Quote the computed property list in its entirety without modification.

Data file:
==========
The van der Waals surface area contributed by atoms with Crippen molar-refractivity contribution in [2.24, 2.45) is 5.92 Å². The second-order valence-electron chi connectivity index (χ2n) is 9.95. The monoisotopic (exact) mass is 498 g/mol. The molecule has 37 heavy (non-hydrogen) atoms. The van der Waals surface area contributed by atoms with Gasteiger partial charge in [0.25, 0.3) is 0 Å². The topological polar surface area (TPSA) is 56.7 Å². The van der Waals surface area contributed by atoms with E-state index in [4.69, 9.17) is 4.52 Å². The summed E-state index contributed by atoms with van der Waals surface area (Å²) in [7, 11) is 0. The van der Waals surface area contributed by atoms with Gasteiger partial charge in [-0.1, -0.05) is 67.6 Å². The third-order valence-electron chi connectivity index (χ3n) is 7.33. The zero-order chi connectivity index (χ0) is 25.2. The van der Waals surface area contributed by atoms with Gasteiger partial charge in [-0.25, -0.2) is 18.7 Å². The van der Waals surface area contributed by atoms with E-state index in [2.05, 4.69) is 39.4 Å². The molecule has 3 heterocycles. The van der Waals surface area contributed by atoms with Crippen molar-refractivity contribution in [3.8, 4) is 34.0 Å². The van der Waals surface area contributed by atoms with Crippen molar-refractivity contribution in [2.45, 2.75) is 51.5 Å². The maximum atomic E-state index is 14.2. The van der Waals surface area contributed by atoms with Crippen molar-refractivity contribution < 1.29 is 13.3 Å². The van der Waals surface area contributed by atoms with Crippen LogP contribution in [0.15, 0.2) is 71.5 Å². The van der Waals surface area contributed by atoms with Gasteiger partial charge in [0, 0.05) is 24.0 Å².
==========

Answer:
The van der Waals surface area contributed by atoms with Crippen molar-refractivity contribution in [2.24, 2.45) is 5.92 Å². The second-order valence-electron chi connectivity index (χ2n) is 9.95. The monoisotopic (exact) mass is 498 g/mol. The molecule has 37 heavy (non-hydrogen) atoms. The van der Waals surface area contributed by atoms with Gasteiger partial charge in [0.25, 0.3) is 0 Å². The topological polar surface area (TPSA) is 56.7 Å². The van der Waals surface area contributed by atoms with E-state index in [4.69, 9.17) is 4.52 Å². The summed E-state index contributed by atoms with van der Waals surface area (Å²) in [7, 11) is 0. The van der Waals surface area contributed by atoms with Gasteiger partial charge in [-0.1, -0.05) is 67.6 Å². The third-order valence-electron chi connectivity index (χ3n) is 7.33. The zero-order chi connectivity index (χ0) is 25.2. The van der Waals surface area contributed by atoms with Gasteiger partial charge in [-0.25, -0.2) is 18.7 Å². The van der Waals surface area contributed by atoms with E-state index in [2.05, 4.69) is 39.4 Å². The molecule has 3 heterocycles. The van der Waals surface area contributed by atoms with Crippen molar-refractivity contribution in [3.8, 4) is 34.0 Å². The van der Waals surface area contributed by atoms with Crippen molar-refractivity contribution in [2.45, 2.75) is 51.5 Å². The maximum atomic E-state index is 14.2. The van der Waals surface area contributed by atoms with Crippen molar-refractivity contribution < 1.29 is 13.3 Å². The van der Waals surface area contributed by atoms with Crippen LogP contribution in [0.15, 0.2) is 71.5 Å². The van der Waals surface area contributed by atoms with Gasteiger partial charge in [0, 0.05) is 24.0 Å².